By Sikivu Hutchinson
Once upon a time, L.A. was billed as the fount of the "California Dream" of endless sunshine, single family homes, and suburban living. Sprawling, hyper-segregated, and over-policed, for many black Great Migration-era transplants streaming into the city from the 1920s on it nonetheless promised to be a respite from the concrete urbanism of the East and the Jim Crow ruralism of the South. Now, as black homeownership becomes increasingly endangered and black homelessness rises, racial apartheid in L.A. has reached its zenith. In late May, the Los Angeles Homeless Services Authority (LAHSA) glowingly reported that the number of homeless residents in Los Angeles has declined, but it is cold comfort for African American communities that are feeling the brunt of the crisis.
According to LAHSA, the number of people living on the streets in L.A. County has dropped 3 percent, down from 55,058 last year to 53,195. There was a 5 percent decrease in the city of L.A. The numbers of chronically homeless and homeless veterans decreased, while the numbers of youth homeless residential placements increased. The number of homeless folk living in vehicles, trailers and motorhomes also increased. These last two stats provide a dark window onto the complexities of homelessness in a county where the deepening wealth and poverty gap is gutting communities of color.
Over the past year, construction for new building complexes has sprung up on L.A.’s streets seemingly overnight. The majority of these complexes mix “market rate” units with a token number of affordable units. In a rising tide of NIMBY-ist backlash, homeowners’ groups across the city have fought even the most modest proposals for homeless housing and shelters. Some have attempted to block them by arguing that these developments potentially violate California Environmental Quality Act (CEQA) conditions. A proposed shelter in Koreatown was challenged by homeowner advocates on the grounds that there had been no community review or vetting process. Developments in Venice have been contested by homeowners claiming they will lead to falling property values. Far too often, affluent communities attempt to mask their thinly veiled paternalism and racism with “reasonable” concerns about congestion and livability.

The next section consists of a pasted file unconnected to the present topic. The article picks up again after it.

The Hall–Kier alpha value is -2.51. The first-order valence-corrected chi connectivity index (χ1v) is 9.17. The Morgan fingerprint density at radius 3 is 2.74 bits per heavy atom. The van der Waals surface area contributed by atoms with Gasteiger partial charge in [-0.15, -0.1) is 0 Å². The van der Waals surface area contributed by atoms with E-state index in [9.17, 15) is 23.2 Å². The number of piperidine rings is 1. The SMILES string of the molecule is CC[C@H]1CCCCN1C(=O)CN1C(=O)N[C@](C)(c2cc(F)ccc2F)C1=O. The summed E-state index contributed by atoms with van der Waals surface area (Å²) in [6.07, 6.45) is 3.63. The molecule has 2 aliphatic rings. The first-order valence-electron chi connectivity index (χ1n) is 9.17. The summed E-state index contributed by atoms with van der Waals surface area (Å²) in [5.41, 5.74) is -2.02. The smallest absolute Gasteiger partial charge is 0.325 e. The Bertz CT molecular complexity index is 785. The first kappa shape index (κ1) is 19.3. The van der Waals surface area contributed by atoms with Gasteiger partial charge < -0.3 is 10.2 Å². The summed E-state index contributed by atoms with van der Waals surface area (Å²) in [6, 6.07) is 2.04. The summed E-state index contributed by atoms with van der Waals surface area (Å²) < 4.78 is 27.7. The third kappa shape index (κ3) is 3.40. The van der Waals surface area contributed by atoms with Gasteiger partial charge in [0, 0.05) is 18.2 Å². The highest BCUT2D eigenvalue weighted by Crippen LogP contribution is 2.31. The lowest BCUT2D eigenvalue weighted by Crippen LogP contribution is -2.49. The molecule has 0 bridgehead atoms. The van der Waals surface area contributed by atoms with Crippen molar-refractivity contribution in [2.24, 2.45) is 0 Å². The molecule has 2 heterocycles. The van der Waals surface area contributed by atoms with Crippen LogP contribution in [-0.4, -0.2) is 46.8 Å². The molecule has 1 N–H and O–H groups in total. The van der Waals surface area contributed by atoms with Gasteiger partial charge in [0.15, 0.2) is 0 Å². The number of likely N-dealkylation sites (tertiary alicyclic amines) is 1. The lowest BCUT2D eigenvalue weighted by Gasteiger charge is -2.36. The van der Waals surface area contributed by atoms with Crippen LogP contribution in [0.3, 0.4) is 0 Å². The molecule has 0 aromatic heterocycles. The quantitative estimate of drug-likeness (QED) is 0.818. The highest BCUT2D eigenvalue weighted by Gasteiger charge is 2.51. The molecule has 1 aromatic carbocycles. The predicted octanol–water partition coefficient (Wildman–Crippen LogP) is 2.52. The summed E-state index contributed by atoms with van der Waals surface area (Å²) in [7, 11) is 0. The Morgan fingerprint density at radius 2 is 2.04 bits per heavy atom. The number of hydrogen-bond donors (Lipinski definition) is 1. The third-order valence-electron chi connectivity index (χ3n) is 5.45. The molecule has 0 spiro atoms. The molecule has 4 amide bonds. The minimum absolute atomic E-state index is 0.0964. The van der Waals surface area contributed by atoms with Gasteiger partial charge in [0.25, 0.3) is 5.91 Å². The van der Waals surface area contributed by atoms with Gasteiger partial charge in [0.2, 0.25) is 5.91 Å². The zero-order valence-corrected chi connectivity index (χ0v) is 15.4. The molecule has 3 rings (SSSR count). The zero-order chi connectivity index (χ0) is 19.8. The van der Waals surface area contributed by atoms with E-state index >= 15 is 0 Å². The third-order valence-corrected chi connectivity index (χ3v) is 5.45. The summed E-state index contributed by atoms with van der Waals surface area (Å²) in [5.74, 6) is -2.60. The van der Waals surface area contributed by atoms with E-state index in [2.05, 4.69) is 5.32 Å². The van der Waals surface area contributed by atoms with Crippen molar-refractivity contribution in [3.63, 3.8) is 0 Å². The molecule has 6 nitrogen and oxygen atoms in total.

The ubiquitous tents and shambling motorhomes that dot L.A.’s side streets are simply the most glaring symbols of the city’s spatial apartheid. Homelessness among less visible populations such as queer, trans and gender non-conforming youth, black women, elderly women of color and undocumented women, as well as sexual and intimate partner violence victims, have exploded. These communities have complex intersectional needs that are often unaddressed by mainstream public policy and intervention. For example, increases in L.A. County’s population of homeless elderly women (already viewed as expendable in a relentlessly sexist, youth-focused dominant culture) challenge traditional models of homelessness, trauma, and aging. According to the Downtown Women’s Action Coalition, “50 percent of homeless women were over the age of 50 and 88 percent were people of color, with the majority identifying as African-American. The number of immigrant women has also increased over time.” Because women of color have been excluded from higher wage jobs with defined benefits elderly women of color are more vulnerable to becoming chronically homeless. High rates of sexual and intimate partner violence victimization among African American women, coupled with the lack of a social safety net and criminalizing drug and prostitution policies, also drive gender disparities in homelessness (36% of L.A.’s homeless are domestic violence victims). Further, the intersection of the wage/wealth gap and homelessness among older African American and Latinx women has been exacerbated by worsening residential displacement due to the economic recession, gentrification, predatory lending, and chronic unemployment in traditionally affordable communities of color like South and East L.A.
The City of L.A. has designated over $400 million to combat homelessness, with $275 million drawn from County Measure HHH funds. Under the terms of HHH “developers are allowed to build up to 120 units without conducting an environmental review, provided the projects meet zoning requirements.” $238 million of the City’s total allotment will be used to build 1,500 new housing units and $36 million will go to shelters and other facilities. Construction for temporary housing centers will be funded with $20 million from Mayor Eric Garcetti’s proposed 2018-19 budget. The infusion of county and city dollars is a necessary first step, but Garcetti’s rhetoric about solving the homeless crisis is undercut by deplorable scenes of “normalized” human suffering in the sprawling 24-7 tent city that has become L.A.’s streets. In light of the crisis that has unfolded on his (and the County supervisors’) watch, his showboating for a presidential run in 2020 is farcical at best and an outrage at worst.
The failure of political, economic, and moral leadership around homelessness in L.A. has given rise to a California nightmare in which having a stable place to live is even more of a first world luxury and crucible for the city’s racial caste system. Securing desperately needed services, housing placements, and health, wellness and trauma care for the city’s growing African American female and women of color homeless populations must be a non-negotiable priority in local government's new funding regime. And if the community doesn't demand it, Measure HHH and its millions won't make a dent in redressing the city's racist, sexist heritage of sunshine and segregation.